07/12/2016 05:08 EDT | Updated 07/12/2016 05:59 EDT

Ireland's Economy Is Booming Beyond Belief Thanks To Tax Avoidance

Want to grow your economy? Turn your country into a tax haven.

According its Central Statistics Office, Ireland’s economy grew by 26.3 per cent last year — likely the strongest growth seen in a developed country, well, ever.

By comparison, China — at its the peak of its boom — could barely crack 10 per cent economic growth annually.

Most developed countries are seeing growth in the 1- to 3-per-cent range these days, if they see any growth at all.

dublin ireland

The Grand Canal Dock in Dublin, Ireland. (Mark Stewart/ via Getty Images)

It's more than economists can handle.

“I’m not going to stand up and say the economy grew by 26 per cent,” Bloomberg quoted prominent Irish economist Jim Power as saying.

Power later added that the numbers are “meaningless.”

If he believes that, it’s because of where this new wealth is coming from. Behind much of that “growth” are companies that are shifting their headquarters to Ireland, to take advantage of the country’s very low 12.5-per-cent corporate tax rate.

The country has become a target destination for “tax inversions,” which involve a large company buying a smaller one — in this case, an Irish one — then shifting its entire headquarters to Ireland to avoid higher taxes in other countries.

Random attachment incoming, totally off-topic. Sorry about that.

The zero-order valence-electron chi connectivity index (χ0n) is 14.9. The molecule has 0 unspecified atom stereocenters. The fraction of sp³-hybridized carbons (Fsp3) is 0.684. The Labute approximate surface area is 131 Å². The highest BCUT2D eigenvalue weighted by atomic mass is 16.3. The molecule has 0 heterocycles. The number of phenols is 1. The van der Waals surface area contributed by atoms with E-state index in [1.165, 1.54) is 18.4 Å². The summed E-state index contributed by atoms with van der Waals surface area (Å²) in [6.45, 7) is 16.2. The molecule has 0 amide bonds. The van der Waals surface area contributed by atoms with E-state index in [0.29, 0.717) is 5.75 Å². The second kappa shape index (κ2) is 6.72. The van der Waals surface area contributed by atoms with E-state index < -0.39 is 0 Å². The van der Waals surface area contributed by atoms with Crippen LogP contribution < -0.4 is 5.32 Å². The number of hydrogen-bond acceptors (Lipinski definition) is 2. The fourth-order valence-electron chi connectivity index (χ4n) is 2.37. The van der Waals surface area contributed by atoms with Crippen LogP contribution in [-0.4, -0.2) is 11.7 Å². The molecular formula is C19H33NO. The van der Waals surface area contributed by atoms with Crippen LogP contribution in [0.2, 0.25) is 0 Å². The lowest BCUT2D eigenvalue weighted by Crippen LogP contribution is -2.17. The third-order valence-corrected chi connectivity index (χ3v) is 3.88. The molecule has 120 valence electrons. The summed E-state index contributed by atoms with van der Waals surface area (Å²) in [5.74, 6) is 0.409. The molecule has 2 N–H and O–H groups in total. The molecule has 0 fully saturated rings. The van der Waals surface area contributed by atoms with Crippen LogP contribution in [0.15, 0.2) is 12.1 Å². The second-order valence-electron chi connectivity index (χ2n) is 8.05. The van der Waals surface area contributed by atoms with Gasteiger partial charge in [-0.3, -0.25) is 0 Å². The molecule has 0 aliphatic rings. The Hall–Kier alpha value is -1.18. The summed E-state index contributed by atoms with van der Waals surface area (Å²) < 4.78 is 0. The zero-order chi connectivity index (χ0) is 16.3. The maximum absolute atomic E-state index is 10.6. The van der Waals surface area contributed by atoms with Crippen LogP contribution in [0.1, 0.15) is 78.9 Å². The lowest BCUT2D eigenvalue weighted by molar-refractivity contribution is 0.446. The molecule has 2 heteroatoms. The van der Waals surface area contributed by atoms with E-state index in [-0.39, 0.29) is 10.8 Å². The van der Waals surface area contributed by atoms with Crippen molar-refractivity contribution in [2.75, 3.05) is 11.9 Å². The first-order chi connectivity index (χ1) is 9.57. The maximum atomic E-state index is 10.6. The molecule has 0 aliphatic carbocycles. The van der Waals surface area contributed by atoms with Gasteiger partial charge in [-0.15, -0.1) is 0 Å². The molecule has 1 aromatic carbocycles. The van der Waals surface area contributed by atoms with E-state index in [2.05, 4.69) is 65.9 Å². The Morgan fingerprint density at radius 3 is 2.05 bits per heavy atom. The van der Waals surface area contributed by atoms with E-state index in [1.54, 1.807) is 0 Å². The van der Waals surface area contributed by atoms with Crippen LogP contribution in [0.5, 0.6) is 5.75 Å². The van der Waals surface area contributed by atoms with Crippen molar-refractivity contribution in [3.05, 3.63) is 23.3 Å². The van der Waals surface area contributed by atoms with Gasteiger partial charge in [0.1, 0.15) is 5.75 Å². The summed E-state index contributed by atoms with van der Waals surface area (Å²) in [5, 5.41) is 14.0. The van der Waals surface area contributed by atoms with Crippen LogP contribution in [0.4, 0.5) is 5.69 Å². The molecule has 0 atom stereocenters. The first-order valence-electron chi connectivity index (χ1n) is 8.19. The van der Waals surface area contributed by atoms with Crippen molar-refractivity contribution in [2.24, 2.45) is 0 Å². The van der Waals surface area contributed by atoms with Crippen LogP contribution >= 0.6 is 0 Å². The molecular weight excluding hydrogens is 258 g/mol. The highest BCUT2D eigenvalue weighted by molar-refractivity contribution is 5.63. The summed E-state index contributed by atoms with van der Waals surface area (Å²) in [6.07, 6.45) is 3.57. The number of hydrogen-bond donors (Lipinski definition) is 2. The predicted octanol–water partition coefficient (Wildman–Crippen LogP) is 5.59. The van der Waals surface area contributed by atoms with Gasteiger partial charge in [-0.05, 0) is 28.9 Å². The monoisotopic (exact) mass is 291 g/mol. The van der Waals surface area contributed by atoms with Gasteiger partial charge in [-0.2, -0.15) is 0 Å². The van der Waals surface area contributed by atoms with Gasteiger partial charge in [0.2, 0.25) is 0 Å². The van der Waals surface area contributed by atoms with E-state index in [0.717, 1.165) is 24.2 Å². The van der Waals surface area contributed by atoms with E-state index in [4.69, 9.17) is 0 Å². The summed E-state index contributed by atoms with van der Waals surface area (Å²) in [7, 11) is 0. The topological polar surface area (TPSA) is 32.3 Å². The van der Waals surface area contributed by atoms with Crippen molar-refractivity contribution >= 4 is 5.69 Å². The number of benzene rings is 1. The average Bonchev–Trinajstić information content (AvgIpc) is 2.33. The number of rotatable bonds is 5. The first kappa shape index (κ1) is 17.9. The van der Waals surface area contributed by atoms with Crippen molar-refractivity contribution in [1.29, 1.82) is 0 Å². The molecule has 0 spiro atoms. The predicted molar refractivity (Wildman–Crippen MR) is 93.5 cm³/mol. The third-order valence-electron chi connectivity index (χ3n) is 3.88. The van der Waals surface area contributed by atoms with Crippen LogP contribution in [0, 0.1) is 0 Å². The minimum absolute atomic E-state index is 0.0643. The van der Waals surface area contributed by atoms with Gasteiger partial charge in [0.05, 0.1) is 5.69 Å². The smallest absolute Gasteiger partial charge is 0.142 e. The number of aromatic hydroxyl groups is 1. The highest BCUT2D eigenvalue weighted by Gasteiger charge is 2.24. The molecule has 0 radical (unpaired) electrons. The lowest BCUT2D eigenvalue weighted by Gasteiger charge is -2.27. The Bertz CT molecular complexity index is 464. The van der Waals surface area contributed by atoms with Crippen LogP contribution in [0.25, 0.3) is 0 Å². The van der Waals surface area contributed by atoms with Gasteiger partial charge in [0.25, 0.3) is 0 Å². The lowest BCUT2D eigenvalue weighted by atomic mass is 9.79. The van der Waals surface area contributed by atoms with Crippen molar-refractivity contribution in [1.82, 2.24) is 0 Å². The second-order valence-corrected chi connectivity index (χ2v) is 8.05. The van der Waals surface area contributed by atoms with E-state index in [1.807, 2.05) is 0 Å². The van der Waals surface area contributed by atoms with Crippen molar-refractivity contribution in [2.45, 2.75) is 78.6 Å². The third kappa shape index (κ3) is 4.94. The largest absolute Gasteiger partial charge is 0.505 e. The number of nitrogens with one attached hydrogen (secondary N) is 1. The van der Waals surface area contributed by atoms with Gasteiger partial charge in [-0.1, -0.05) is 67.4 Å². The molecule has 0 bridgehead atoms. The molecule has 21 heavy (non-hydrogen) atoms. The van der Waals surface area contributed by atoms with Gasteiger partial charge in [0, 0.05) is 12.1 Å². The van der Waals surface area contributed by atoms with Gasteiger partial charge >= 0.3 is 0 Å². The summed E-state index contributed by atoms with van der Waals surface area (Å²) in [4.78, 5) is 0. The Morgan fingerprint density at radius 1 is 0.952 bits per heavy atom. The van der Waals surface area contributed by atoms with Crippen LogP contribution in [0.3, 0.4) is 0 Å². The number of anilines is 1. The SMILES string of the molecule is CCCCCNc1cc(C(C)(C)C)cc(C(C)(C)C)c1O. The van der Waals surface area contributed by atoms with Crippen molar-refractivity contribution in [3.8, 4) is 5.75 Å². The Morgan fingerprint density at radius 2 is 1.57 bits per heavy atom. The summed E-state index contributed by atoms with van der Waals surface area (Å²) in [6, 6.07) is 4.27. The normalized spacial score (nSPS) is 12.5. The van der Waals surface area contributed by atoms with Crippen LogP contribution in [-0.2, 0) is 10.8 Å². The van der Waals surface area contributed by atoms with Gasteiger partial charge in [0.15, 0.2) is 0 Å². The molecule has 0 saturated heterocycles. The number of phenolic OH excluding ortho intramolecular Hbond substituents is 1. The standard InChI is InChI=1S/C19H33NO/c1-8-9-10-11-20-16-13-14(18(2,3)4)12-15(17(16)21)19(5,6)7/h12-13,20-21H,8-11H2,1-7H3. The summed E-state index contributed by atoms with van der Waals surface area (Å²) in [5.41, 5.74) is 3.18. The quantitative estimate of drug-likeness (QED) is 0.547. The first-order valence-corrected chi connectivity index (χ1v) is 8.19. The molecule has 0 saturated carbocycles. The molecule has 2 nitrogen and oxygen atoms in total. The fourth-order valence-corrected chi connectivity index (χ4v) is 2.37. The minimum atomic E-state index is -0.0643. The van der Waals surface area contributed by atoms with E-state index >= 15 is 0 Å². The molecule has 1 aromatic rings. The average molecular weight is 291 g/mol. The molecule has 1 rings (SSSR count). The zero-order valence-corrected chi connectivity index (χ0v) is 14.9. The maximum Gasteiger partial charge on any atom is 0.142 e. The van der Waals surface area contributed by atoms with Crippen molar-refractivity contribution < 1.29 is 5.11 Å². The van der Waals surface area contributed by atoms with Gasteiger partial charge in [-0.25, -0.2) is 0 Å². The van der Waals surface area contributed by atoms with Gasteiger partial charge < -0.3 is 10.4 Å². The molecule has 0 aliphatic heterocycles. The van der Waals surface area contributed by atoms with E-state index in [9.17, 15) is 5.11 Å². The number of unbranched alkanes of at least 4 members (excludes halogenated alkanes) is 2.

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A U.S. flag is reflected in the Pfizer Inc. world headquarters in New York, U.S., on Wednesday, June 18, 2008. Drug giant Pfizer, maker of Viagra, changed its mind about shifting headquarters to Ireland after the Obama administration cracked down on tax inversions. (Photo: Andrew Harrer/Bloomberg via Getty Images)

Many have blamed tax inversions for killing jobs in the U.S. and other countries where companies have offshored their headquarters.

Earlier this year, the Obama administration cracked down on tax inversions, and it appeared to work: Drug giant Pfizer shelved a plan to move to Ireland in the wake of the new rules — a move that would have saved the company $35 billion in taxes.

But experts say trying to stop this from happening is like playing a game of “whack-a-mole,” and companies are already looking for other loopholes.

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